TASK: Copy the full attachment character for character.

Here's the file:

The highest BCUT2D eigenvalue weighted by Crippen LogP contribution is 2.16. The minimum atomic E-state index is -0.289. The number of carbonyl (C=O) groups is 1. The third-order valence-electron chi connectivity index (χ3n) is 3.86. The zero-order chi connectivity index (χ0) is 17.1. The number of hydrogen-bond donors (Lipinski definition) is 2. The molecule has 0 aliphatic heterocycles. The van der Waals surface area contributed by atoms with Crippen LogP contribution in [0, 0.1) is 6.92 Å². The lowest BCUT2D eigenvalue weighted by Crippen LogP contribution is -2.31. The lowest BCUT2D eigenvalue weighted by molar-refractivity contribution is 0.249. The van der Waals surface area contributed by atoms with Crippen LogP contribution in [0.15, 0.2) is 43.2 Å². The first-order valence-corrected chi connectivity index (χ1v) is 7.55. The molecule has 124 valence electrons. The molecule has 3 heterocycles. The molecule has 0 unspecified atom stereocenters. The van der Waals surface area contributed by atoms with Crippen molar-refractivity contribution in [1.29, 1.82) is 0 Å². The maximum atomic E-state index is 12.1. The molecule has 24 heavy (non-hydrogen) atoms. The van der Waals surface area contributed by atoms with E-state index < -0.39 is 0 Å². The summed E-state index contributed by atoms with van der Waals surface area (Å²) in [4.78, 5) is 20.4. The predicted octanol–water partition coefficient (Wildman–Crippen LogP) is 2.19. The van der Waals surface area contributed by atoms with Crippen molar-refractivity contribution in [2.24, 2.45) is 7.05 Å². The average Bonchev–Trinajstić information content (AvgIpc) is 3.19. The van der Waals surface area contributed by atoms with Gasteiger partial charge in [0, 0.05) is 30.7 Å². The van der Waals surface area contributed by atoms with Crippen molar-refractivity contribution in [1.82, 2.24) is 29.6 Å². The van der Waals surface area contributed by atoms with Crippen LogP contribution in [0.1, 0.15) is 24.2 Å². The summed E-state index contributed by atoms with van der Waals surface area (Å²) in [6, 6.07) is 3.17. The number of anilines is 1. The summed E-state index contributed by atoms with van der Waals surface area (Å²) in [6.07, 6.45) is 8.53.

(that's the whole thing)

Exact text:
The highest BCUT2D eigenvalue weighted by Crippen LogP contribution is 2.16. The minimum atomic E-state index is -0.289. The number of carbonyl (C=O) groups is 1. The third-order valence-electron chi connectivity index (χ3n) is 3.86. The zero-order chi connectivity index (χ0) is 17.1. The number of hydrogen-bond donors (Lipinski definition) is 2. The molecule has 0 aliphatic heterocycles. The van der Waals surface area contributed by atoms with Crippen LogP contribution in [0, 0.1) is 6.92 Å². The lowest BCUT2D eigenvalue weighted by Crippen LogP contribution is -2.31. The lowest BCUT2D eigenvalue weighted by molar-refractivity contribution is 0.249. The van der Waals surface area contributed by atoms with Crippen LogP contribution in [0.15, 0.2) is 43.2 Å². The first-order valence-corrected chi connectivity index (χ1v) is 7.55. The molecule has 124 valence electrons. The molecule has 3 heterocycles. The molecule has 0 unspecified atom stereocenters. The van der Waals surface area contributed by atoms with Crippen molar-refractivity contribution in [1.29, 1.82) is 0 Å². The maximum atomic E-state index is 12.1. The molecule has 24 heavy (non-hydrogen) atoms. The van der Waals surface area contributed by atoms with E-state index < -0.39 is 0 Å². The summed E-state index contributed by atoms with van der Waals surface area (Å²) in [4.78, 5) is 20.4. The predicted octanol–water partition coefficient (Wildman–Crippen LogP) is 2.19. The van der Waals surface area contributed by atoms with Crippen molar-refractivity contribution in [2.24, 2.45) is 7.05 Å². The average Bonchev–Trinajstić information content (AvgIpc) is 3.19. The van der Waals surface area contributed by atoms with Gasteiger partial charge in [0, 0.05) is 30.7 Å². The van der Waals surface area contributed by atoms with Crippen molar-refractivity contribution in [1.82, 2.24) is 29.6 Å². The van der Waals surface area contributed by atoms with Crippen LogP contribution in [0.1, 0.15) is 24.2 Å². The summed E-state index contributed by atoms with van der Waals surface area (Å²) in [6, 6.07) is 3.17. The number of anilines is 1. The summed E-state index contributed by atoms with van der Waals surface area (Å²) in [6.07, 6.45) is 8.53.